Zachary Kenneth Allen in trouble after assault

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Zachary Kenneth Allen in trouble after assault

Post by InfinityLens on Thu Mar 30, 2017 11:35 am

ST. PETERSBURG — A University of South Florida engineering student got into a fight with three men on St. Patrick's Day. One punched him. The student fell and hit his head on the pavement outside Detroit Liquors, at the corner of Central Avenue and Second Street downtown.

Now he lies in the hospital with life-threatening injuries.

Police spent a week trying to track down who hit Brian Neal, 26, who is in his third year of studies. They found surveillance video and spread it on social media.

Tips from Facebook and phone calls led them on Wednesday to interview, then arrest, Zachary Kenneth Allen, 23, of Largo.

He is perhaps the last person a college student would want to tangle with.

Allen is a mixed martial arts fighter, police say. He was featured in Facebook ads last fall for an event called "Fight to Win" that took place at the Florida State Fairgrounds.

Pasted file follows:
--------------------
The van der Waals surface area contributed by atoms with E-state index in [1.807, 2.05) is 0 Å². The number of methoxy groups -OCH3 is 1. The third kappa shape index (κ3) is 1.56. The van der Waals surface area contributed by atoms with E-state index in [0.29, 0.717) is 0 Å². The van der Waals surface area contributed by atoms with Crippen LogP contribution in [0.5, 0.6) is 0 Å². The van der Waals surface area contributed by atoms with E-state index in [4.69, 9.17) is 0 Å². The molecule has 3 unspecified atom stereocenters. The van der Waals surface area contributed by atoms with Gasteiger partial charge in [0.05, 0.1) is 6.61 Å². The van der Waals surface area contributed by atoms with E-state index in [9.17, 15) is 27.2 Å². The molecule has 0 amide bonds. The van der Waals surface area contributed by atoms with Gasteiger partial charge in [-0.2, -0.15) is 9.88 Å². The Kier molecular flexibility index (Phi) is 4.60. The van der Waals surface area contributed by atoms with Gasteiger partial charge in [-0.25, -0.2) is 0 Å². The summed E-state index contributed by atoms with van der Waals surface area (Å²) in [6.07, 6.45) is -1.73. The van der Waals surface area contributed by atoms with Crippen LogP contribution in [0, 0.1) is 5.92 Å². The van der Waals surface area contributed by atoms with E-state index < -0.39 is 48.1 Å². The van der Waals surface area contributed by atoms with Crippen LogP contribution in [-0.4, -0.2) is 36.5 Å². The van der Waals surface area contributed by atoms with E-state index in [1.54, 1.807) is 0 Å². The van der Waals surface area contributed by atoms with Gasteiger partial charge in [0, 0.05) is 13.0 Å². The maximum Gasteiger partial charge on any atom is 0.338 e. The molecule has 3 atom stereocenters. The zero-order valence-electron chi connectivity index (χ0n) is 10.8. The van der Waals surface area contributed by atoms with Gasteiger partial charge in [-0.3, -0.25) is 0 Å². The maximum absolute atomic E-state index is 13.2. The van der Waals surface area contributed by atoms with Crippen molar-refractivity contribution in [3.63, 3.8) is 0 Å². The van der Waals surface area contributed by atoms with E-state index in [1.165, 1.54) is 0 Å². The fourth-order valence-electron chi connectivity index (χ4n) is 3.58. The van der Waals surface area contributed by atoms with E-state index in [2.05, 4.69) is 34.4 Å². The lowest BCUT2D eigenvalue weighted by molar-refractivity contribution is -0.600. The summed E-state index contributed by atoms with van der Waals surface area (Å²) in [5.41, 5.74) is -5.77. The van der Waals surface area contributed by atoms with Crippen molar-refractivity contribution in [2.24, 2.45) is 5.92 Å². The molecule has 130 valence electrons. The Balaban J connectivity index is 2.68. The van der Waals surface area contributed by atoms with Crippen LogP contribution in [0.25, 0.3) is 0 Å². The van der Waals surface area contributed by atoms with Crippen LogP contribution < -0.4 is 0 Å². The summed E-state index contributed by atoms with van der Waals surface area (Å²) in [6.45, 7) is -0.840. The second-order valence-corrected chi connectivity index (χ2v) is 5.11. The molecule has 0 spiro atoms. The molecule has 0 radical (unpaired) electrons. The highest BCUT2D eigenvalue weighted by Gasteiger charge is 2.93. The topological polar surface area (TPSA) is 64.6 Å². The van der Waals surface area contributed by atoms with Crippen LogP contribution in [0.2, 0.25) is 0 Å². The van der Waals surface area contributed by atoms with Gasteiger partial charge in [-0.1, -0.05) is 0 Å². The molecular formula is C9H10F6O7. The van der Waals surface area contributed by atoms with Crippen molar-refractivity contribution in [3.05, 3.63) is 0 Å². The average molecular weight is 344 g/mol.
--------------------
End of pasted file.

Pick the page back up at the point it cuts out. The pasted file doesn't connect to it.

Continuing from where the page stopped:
Because Allen is an experienced fighter, the courts may treat him differently from an average person in a similar situation would be treated, legal experts say.

Prosecutors "could allege that his hands are deadly weapons," said longtime Pinellas-Pasco Public Defender Bob Dillinger.

While the law itself doesn't address the issue, standard instructions in such cases say jurors "may take into account the relative physical capabilities and capacities" of the two fighters, noted Clearwater defense lawyer Denis deVlaming, a former prosecutor.

When dealing with a defendant such as Allen, "it's not the same as two schoolhouse kids flailing away at each other," deVlaming explained. "It becomes something disproportionate. … It ain't a fair fight."

A jury is likely to say that a mixed martial arts fighter does have a heightened duty to be careful about when and where he hits someone "because of his training," deVlaming said.

However, that may not lead to a conviction.

In 2012, a onetime mixed martial arts competitor who single-handedly beat up two pool service workers in a Broward County road rage incident was charged with three counts of aggravated battery with a deadly weapon — namely, his hands.

Fernando Rodrigues, a former U.S. Marine and a Brazilian jiu-jitsu expert who had disarmed one of the pool service workers, turned down a plea deal and instead went to trial, claiming self-defense. A jury acquitted him.

Allen faces a charge of aggravated battery with great bodily harm. That's a second-degree felony for which a defendant might receive a maximum sentence of 15 years in prison and a $10,000 fine.

However, Allen appears to have no prior criminal record, so if he is convicted, the penalties are likely to be much lighter.

The victim's mother, Edith Neal of Webster, said the family did not wish to make any public statements at this time.


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